[bitcoin-dev] Two Drivechain BIPs

Matt Corallo lf-lists at mattcorallo.com
Sun Dec 3 21:32:15 UTC 2017

Process note: It looks like the BIPs have never been posted to
bitcoin-dev, only high-level discussion around the idea. As I understand
it, this is *not* sufficient for BIP number assignment nor
(realistically) sufficient to call it a hard "proposal" for a change to
consensus rules.

Would love to get feedback from some others who are looking at deploying
real-world sidechains, eg the RSK folks. We can't end up with *two*
protocols for sidechains in Bitcoin.

Comments on BIP 1:

At a high level, I'm rather dissapointed by the amount of data that is
going into the main chain here. Things such as a human readable name
have no place in the chain, IMO. Further, the use of a well-known
private key seems misplaced, why not just track the sidechain balance
with something that looks like `OP_NOPX genesis_block_hash`?

I'm not convinced by the full semantics of proposal/ack of new
sidechains. Given the lack of convincing evidence of that "Risk of
centralisation of mining" drawback in section 4.3 of the sidechains
paper has been meaningfully addressed, I'd say its pretty important that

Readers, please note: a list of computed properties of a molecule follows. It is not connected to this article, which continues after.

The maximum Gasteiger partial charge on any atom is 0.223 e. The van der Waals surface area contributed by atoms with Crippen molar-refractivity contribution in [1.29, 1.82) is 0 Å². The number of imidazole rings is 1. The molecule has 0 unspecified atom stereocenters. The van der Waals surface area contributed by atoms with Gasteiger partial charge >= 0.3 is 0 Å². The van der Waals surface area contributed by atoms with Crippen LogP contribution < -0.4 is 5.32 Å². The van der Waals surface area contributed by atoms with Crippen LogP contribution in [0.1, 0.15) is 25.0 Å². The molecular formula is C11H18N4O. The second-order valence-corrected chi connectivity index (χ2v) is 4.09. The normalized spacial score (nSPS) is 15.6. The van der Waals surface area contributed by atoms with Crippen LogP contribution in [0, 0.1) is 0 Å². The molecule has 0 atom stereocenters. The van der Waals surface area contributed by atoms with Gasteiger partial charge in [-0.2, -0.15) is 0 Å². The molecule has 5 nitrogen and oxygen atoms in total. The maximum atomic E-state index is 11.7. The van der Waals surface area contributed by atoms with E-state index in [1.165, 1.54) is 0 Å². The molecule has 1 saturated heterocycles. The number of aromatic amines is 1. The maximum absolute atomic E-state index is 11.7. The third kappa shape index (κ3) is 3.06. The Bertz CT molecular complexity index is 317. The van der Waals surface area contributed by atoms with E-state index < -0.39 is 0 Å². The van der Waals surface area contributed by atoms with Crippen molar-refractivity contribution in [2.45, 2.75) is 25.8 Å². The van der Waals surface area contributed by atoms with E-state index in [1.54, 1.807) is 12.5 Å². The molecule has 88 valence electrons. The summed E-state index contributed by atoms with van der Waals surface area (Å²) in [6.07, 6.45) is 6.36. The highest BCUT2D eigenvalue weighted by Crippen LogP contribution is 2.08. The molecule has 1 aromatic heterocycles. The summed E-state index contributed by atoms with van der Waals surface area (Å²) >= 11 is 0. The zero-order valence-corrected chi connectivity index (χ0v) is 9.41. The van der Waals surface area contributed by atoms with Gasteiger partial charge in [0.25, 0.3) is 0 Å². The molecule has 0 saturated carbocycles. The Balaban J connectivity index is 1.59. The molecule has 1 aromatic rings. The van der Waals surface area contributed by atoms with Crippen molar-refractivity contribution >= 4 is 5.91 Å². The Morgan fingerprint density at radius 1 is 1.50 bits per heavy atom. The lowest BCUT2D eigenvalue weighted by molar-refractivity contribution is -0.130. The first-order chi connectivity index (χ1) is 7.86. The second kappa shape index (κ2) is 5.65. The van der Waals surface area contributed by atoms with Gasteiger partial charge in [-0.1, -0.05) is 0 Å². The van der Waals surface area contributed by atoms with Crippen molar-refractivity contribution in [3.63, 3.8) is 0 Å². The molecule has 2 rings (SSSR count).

new sidechains be an incredibly rare event. Thus, a much simpler system
(eg a version-bits-based upgrade cycle with high threshold) could be
used to add new sidechains based on well-known public parameters.

The semantics of the deposit process seem very suboptimal. You note that
only one user can deposit at a time, but this seems entirely
unnecessary. As implemented in the first Elements Alpha release (though
I believe subsequently removed in later versions due to the nature of
Elements of targeting asymmetric "federated" sidechains), if you have
outputs that look like `OP_NOPX genesis_block_hash` as the sidechain
deposit/storage address, deposit can be fully parallel. To reduce
blockchain bloat, spending them for the purpose of combining such
outputs is also allowed. You could even go further and allow some new
sighash type to define something like SIGHASH_ALL|SIGHASH_ANYONECANPAY
which further specifies some semantics for combining inputs which all
pay into the same output.

Finally, you may also want to explore some process for the removal of
sidechain balances from the main chain. As proposed it seems like a
sidechain might, over time, fade into an insecure state as mining power
shifts and new miners no longer consider it worth the value to mine an
old sidechain (as has happened over time with namecoin, arguably).

Comments on BIP 2:

I may be missing something, but I find the security model here kind of
depressing...Not only do hashpower-secured sidechains already have a
significantly reduced security level, but now you're proposing to
further (drastically) reduce it by requiring users to potentially pay in
excess of the value an attacker is willing to pay to keep their chain
secure, on a recurring basis? It seems like if a chain has 10 BTC stored